The filter may be made up in any convenient form: it may for example comprise fibre which is inserted into a filter defining space. The fibres can be used loose, with exterior support in the form of, for example, one or more metal meshes or perforated plates. Alternatively they can be self-supporting as the result, for example, of bonding by an organic or inorganic binder. Suitable inorganic binders include, for example hydraulic cement or clay or refractory oxide produced from colloidal or dissolved inorganic oxy compounds such as hydrated oxide sols, for example sols of alumina, silica, titania, zirconia and mixtures of two or more of these or decomposable compounds such as alkali metal silicates, organic esters of inorganic acids such as alkyl silicates and alkyl titanates, soluble compounds of aluminium and zirconium and precursors of aluminium phosphate. Suitable organic binders include, for example organic resins (for example phenol formaldehyde resin) and latices (for example an acrylic latex). Since it is desirable to keep up the permeability of the filter element, the concentration of bonding agent must not be too great, and therefore the use of a relatively low concentration of bonding agent in conjunction with an external support is a generally useful arrangement. Unbound fibres are also in general more flexible and thus able to accommodate strains more readily.
The packing density of fibres in the filter element may be varied over wide limits, for example from 0.02 to 0.4g/cc, to give filter elements with porosities in the range 90-99%. Porosities in this range provide filters which retain sufficiently useful amounts of particulate matter without becoming easily blocked.
Packing densities for zirconia fibres preferably lie in the range 0.06 to 0.34g/cc and for alumina fibres preferably in the range 0.03 to 0.27g/cc. A typical packing density for zirconia is substantially 0.25g/cc and for alumina substantially 0.2g/cc.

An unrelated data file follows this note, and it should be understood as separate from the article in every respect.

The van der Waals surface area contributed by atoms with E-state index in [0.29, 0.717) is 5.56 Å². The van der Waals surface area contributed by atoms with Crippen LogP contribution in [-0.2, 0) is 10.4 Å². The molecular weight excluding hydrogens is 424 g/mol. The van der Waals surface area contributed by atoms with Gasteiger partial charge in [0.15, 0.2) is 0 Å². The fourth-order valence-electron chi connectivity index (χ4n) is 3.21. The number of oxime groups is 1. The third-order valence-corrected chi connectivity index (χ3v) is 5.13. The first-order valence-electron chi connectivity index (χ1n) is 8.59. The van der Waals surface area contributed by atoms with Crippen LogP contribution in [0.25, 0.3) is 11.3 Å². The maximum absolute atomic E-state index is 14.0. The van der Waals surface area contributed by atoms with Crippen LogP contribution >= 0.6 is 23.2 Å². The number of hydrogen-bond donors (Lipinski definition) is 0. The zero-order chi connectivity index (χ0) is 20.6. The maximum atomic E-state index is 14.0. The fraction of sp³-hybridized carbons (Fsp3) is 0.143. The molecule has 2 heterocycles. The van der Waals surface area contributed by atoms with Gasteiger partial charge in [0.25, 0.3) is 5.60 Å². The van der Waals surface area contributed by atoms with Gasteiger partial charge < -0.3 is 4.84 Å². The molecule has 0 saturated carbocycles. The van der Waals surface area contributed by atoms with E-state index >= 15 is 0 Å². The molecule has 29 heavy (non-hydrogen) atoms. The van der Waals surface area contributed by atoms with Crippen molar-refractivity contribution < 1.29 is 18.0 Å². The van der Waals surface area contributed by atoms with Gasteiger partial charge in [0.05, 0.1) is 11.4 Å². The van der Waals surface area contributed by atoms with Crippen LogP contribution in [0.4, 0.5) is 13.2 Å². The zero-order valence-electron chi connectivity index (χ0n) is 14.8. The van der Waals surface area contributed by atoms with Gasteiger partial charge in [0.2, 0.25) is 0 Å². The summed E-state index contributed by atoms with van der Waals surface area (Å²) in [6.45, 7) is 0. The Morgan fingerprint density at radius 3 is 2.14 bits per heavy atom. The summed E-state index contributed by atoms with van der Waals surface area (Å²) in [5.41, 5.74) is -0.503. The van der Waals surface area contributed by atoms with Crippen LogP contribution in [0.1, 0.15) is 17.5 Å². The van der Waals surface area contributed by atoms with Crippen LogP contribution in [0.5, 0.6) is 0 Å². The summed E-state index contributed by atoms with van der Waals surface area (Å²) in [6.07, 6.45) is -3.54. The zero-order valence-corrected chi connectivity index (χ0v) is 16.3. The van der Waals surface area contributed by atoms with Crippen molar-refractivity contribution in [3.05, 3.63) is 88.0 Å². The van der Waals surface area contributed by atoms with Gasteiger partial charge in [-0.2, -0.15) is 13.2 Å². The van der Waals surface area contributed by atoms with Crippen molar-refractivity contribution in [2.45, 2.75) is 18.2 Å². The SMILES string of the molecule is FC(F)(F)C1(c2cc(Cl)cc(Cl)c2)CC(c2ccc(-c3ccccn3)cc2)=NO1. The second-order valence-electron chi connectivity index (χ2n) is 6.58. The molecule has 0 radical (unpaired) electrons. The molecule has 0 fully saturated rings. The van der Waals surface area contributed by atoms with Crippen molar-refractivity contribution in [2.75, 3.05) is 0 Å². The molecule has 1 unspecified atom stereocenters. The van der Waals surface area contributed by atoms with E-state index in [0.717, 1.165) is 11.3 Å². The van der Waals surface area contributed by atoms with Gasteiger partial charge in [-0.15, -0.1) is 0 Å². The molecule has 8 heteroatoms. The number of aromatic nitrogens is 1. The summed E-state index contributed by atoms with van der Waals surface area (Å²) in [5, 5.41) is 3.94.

The fibre used in the invention may be in a variety of forms, for example loose staple, paper, cloth, sheet, board or felt, depending upon the particular design of filter element employed. The fibre forms may be arranged in a wide variety of geometrical structures. Use of the fibres in paper form (prepared, for example as described in our co-pending British patent application No. 33917/73) provides the opportunity of presenting a very large filtration area to the emulsion; in such cases the thickness of the filtration layer is relatively small so that low pressure drop is achieved. However cylinders, plugs or wads of fibre may also be used in which the filtration area presented to the liquid is relatively small.
The filter element may for example take the form of a loosely-wound spiral roll comprising two or more layers of a paper of similar width prepared from the fibres in which pairs of adjacent edges on both sides of the roll are joined in liquid-tight manner, and in which the joins on one side alternate with the joins on the other side, for example as described in British patent specification No. 693,495. Liquid flowing in an axial direction through the roll is thereby filtered and a large filtration area contained in a relatively compact space. The paper is preferably corrugated or creped to maintain a sufficient gap between adjacent layers of paper to allow free-flow of the liquid.